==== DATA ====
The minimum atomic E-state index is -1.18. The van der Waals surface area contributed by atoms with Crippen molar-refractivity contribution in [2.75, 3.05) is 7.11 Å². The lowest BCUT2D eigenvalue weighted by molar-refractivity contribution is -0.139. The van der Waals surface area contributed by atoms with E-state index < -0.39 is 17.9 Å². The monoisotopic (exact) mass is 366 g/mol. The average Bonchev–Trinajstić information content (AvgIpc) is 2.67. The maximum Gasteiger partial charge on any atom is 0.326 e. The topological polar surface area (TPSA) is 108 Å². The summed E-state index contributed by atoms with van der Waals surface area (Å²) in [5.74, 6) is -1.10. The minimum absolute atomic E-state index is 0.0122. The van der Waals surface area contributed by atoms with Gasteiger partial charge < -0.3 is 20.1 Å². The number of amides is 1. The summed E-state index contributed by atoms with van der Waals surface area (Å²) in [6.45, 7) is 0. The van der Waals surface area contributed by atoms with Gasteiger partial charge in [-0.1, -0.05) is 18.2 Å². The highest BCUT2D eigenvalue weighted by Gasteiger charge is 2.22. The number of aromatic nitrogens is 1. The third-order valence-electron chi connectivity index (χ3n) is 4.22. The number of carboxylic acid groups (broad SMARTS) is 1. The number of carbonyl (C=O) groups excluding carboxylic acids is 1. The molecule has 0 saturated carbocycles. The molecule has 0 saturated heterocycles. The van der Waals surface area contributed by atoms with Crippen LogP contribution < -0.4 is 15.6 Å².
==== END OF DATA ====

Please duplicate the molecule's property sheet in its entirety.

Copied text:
The minimum atomic E-state index is -1.18. The van der Waals surface area contributed by atoms with Crippen molar-refractivity contribution in [2.75, 3.05) is 7.11 Å². The lowest BCUT2D eigenvalue weighted by molar-refractivity contribution is -0.139. The van der Waals surface area contributed by atoms with E-state index < -0.39 is 17.9 Å². The monoisotopic (exact) mass is 366 g/mol. The average Bonchev–Trinajstić information content (AvgIpc) is 2.67. The maximum Gasteiger partial charge on any atom is 0.326 e. The topological polar surface area (TPSA) is 108 Å². The summed E-state index contributed by atoms with van der Waals surface area (Å²) in [5.74, 6) is -1.10. The minimum absolute atomic E-state index is 0.0122. The van der Waals surface area contributed by atoms with Gasteiger partial charge < -0.3 is 20.1 Å². The number of amides is 1. The summed E-state index contributed by atoms with van der Waals surface area (Å²) in [6.45, 7) is 0. The van der Waals surface area contributed by atoms with Gasteiger partial charge in [-0.1, -0.05) is 18.2 Å². The highest BCUT2D eigenvalue weighted by Gasteiger charge is 2.22. The number of aromatic nitrogens is 1. The third-order valence-electron chi connectivity index (χ3n) is 4.22. The number of carboxylic acid groups (broad SMARTS) is 1. The number of carbonyl (C=O) groups excluding carboxylic acids is 1. The molecule has 0 saturated carbocycles. The molecule has 0 saturated heterocycles. The van der Waals surface area contributed by atoms with Crippen LogP contribution < -0.4 is 15.6 Å².